Eventually, Akkadian replaced Sumerian as the main spoken language. Although Sumerian continued to be used for at least 1000 years as a ceremonial and religious language (a bit like Latin in the West). There may be some words which can trace their origin back to Sumerian; possibly "ass" (as in donkey, stop giggling at the back). And, of course, the remnants of their base-60 counting system in minutes and seconds.
    and what is summerian?
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    Quote Originally Posted by blackscorp View Post
    and what is summerian?
    The language spoken by Sumerians. In Sumer. (Mesopotamia). And one of the earliest known written languages.
    Sumerian language - Wikipedia, the free encyclopedia
    ei incumbit probatio qui dicit, non qui negat
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    Quote Originally Posted by Strange View Post
    Quote Originally Posted by blackscorp View Post
    and what is summerian?
    The language spoken by Sumerians. In Sumer. (Mesopotamia). And one of the earliest known written languages.
    Sumerian language - Wikipedia, the free encyclopedia
    well I know that... but whats difference with semitic? where it comes from how could akkadian take over??? isn't akkadian just developed summerian?
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    Quote Originally Posted by blackscorp View Post
    well I know that... but whats difference with semitic? where it comes from how could akkadian take over??? isn't akkadian just developed summerian?
    They are completely separate, unrelated languages. I don't know very much about the history of the peoples of the area or why Akkadian took over as the dominant language. But this happened in many places (perhaps many times). There are traces of the ancient languages that existed in Europe before the Celts Germans and Romans arrived. The best known (and only surviving?) is Basque but there were several others.

    I think the Sumerians might have arrived in the area from further north and established cities, etc. They formed a strong cultural bond with the Akkadians who were already there. After some time the Akkadian kings started taking over more and more territory and displaced the Sumerian rulers (but carried on using both languages).

    That's about all I know of the history of the area (most of my study of the period has been focused on language and science).
    ei incumbit probatio qui dicit, non qui negat
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    to the best of my knowledge, the sumerian language is an isolate of unknown origin.
    if we knew the spoken language, perhaps it would fit within a language/ethnic/etc... family
    remember that Ur was said to be the birthplace of abraham
    which likely means that the latterday civilizations shared much of the original language

    a common concept is that as a new peoples move into an area, the language of the past populations remains as place names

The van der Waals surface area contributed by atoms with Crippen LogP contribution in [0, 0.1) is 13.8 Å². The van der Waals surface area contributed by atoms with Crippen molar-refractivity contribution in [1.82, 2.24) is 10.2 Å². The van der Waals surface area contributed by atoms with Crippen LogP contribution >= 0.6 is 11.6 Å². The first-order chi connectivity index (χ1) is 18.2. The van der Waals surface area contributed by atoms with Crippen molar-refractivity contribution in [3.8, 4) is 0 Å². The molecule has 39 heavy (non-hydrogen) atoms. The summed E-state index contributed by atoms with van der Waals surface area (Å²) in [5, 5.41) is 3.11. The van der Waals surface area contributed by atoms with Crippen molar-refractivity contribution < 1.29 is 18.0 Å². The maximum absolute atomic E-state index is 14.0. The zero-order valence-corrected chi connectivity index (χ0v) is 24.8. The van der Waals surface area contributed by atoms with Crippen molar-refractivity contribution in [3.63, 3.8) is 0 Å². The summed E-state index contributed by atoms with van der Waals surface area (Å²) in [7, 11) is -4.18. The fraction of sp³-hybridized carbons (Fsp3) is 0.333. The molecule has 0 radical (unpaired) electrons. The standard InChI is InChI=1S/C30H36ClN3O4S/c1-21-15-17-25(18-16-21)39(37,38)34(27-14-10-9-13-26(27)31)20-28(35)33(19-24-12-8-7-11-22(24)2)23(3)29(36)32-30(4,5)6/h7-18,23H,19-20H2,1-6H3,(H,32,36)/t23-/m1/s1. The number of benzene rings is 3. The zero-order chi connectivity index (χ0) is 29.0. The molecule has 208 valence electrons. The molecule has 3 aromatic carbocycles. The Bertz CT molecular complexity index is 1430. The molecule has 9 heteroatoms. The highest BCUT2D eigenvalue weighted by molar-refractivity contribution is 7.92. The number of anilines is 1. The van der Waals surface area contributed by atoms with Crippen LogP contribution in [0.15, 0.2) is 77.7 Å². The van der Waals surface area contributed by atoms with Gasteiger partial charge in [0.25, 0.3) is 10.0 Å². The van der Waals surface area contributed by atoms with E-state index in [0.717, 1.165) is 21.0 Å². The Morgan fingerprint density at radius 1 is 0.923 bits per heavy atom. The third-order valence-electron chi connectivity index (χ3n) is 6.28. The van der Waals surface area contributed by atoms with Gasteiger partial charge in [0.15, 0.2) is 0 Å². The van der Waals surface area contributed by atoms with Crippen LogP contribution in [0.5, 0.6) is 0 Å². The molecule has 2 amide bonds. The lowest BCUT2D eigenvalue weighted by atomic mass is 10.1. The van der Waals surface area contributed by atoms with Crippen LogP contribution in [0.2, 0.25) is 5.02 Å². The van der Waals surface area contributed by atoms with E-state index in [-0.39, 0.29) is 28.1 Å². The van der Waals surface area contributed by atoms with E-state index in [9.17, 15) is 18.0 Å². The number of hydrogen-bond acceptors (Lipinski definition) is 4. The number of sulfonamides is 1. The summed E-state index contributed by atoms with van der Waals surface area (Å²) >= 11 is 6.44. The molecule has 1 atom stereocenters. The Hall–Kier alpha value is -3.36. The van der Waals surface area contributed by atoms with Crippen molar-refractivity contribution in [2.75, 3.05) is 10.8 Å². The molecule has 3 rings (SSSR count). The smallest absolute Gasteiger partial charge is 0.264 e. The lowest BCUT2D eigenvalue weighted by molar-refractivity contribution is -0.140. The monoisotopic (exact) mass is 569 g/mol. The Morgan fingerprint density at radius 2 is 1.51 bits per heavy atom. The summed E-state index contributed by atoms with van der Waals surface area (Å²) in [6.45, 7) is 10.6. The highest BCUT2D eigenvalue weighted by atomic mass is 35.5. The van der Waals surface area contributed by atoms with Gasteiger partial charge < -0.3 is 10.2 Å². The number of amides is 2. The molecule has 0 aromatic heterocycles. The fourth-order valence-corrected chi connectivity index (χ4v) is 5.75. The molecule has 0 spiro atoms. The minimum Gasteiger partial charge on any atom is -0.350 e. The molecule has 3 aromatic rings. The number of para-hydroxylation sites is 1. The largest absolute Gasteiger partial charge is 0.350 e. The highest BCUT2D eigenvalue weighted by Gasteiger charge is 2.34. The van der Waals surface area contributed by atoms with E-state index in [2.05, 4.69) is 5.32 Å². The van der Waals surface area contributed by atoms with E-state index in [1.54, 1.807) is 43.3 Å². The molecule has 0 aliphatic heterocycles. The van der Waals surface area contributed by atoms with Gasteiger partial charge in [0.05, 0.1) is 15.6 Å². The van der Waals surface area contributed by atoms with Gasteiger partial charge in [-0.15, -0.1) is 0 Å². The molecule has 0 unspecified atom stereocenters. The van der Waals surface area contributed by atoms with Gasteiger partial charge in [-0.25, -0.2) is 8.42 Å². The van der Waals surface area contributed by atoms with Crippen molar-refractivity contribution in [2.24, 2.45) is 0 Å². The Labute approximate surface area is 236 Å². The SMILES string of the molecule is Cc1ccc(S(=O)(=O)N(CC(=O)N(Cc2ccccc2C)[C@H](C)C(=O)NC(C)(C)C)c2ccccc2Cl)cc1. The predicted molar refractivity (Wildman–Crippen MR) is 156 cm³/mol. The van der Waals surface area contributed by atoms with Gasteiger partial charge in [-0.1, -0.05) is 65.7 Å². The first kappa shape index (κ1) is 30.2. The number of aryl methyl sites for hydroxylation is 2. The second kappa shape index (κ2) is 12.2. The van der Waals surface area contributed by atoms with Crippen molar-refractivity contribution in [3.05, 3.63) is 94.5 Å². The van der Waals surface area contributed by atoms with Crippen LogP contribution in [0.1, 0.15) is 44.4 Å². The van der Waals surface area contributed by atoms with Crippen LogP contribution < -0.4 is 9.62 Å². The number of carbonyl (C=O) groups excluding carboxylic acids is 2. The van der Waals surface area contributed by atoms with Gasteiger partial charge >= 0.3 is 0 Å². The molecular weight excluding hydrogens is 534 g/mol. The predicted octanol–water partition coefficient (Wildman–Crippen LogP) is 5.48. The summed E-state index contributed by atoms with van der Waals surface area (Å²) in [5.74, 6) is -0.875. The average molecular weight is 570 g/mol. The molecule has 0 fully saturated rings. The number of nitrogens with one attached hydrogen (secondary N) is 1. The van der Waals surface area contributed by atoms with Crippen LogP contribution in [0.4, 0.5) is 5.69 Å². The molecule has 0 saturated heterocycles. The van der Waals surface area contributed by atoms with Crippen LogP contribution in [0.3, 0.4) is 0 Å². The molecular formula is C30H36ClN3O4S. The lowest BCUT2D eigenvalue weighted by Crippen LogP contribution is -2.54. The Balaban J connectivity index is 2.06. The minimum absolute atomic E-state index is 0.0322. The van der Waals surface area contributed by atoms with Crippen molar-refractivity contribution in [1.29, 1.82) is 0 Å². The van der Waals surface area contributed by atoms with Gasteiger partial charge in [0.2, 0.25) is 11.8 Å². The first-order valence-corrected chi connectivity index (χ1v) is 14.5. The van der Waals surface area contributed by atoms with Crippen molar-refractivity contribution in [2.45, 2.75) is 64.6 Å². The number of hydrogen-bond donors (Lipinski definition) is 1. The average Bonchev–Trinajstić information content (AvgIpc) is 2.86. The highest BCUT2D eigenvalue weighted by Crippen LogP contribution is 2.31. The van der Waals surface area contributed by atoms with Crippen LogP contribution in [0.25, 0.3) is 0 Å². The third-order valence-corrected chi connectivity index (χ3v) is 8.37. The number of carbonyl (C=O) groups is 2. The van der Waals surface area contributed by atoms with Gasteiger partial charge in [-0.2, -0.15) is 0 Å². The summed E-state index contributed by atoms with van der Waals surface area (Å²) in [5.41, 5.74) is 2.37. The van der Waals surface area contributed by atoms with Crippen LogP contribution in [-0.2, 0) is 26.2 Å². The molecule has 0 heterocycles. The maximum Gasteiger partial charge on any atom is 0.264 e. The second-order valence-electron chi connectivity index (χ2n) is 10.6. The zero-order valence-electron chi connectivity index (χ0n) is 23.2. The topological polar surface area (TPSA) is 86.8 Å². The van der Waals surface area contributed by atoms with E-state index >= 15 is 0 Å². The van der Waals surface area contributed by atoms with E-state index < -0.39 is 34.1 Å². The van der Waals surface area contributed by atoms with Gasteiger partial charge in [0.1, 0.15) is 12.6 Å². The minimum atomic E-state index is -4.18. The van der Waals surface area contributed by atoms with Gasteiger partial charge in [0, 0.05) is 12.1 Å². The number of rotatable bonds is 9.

we also do not have a key to deciphering linear a from crete.
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    Quote Originally Posted by sculptor View Post
    to the best of my knowledge, the sumerian language is an isolate of unknown origin.
    if we knew the spoken language, perhaps it would fit within a language/ethnic/etc... family
    We have large amounts of the written language, know something of how it was pronounced, etc. So I'm not sure what you mean or why it would make any difference. There is a lot that is not known, but enough is known to be sure it is not related to any known languages.

    Now, if other surrounding cultures had also developed writing then we might have been able to trace its origins and relationships among them.
    ei incumbit probatio qui dicit, non qui negat
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  27. #26  
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    Quote Originally Posted by Strange View Post
    Quote Originally Posted by sculptor View Post
    to the best of my knowledge, the sumerian language is an isolate of unknown origin.
    if we knew the spoken language, perhaps it would fit within a language/ethnic/etc... family
    We have large amounts of the ... language, know something of how it was pronounced, .
    for example?
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    Quote Originally Posted by sculptor View Post
    to the best of my knowledge, the sumerian language is an isolate of unknown origin.
    if we knew the spoken language, perhaps it would fit within a language/ethnic/etc... family
    remember that Ur was said to be the birthplace of abraham
    which likely means that the latterday civilizations shared much of the original language

    a common concept is that as a new peoples move into an area, the language of the past populations remains as place names


    we also do not have a key to deciphering linear a from crete.
    I know for example in Balkans... they systematically changed names... of villages streets etc regions etc...
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  29. #28  
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    Quote Originally Posted by sculptor View Post
    Quote Originally Posted by Strange View Post
    We have large amounts of the ... language, know something of how it was pronounced, .
    for example?
    The Wikipedia page has a long description of the grammar and phonology: Sumerian language - Wikipedia, the free encyclopedia

    A database of 95,000 administrative tablets: BDTNS
    And of literature: ETCSL:ETCSLcorpus
    ei incumbit probatio qui dicit, non qui negat